Alcarol recovered some unusual black trunks of Oak trees lain in a small Alpine peat. The radiocarbon dating has revealed their age: the fifth century before Christ.
Peatland is a wet area that accumulates deposit of dead plant material where the water at the ground surface is acidic, anaerobic and low in nutrients.
Deprived of oxygen, the buried wood undergoes the process of fossilization. The peat protects the wood from normal decay, while the underlying peat with iron salts and other minerals react with the tannins in the wood, gradually giving it a distinct dark brown to almost black color.
This millennia-long process also increases its hardness to such a level that it can only be carved with the use of special cutting tools.
Sites of quality peat wood in the world are very rare and saving the wood for further processing is a very delicate matter.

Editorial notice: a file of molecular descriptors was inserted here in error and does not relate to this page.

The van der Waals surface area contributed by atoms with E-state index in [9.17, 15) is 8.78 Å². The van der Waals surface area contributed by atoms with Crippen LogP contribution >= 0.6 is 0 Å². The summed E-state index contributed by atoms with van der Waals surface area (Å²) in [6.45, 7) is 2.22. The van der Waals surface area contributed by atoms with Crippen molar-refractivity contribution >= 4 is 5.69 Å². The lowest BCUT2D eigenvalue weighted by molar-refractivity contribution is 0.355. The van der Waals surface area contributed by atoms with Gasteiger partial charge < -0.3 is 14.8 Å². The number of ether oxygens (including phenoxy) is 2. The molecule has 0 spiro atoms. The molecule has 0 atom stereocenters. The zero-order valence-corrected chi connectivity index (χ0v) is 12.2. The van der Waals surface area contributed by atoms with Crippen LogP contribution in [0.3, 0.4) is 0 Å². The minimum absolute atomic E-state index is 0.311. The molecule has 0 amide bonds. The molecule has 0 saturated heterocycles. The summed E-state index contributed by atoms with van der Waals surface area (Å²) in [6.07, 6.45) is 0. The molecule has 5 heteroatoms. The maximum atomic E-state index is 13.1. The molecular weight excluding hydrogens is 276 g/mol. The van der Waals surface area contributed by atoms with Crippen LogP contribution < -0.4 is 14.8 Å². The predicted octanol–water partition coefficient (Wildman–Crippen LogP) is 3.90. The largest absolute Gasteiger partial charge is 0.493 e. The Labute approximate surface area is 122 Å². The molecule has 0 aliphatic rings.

The process of wood desiccation is very complex, and despite great care, most of the raw wood is unsuitable for further processing.
Alcarol selects the most suitable trunks and cut the pieces preserving the natural eroded outer surface.
Then alcarol uses its innovative resin process to emphasize this precious wood with transparent resin volumes resembling the water that has conserved them for millennia.
The natural wood surface it’s not covered by resin on the section planes, so you can touch the warm organic vibrancy of such an ancient material.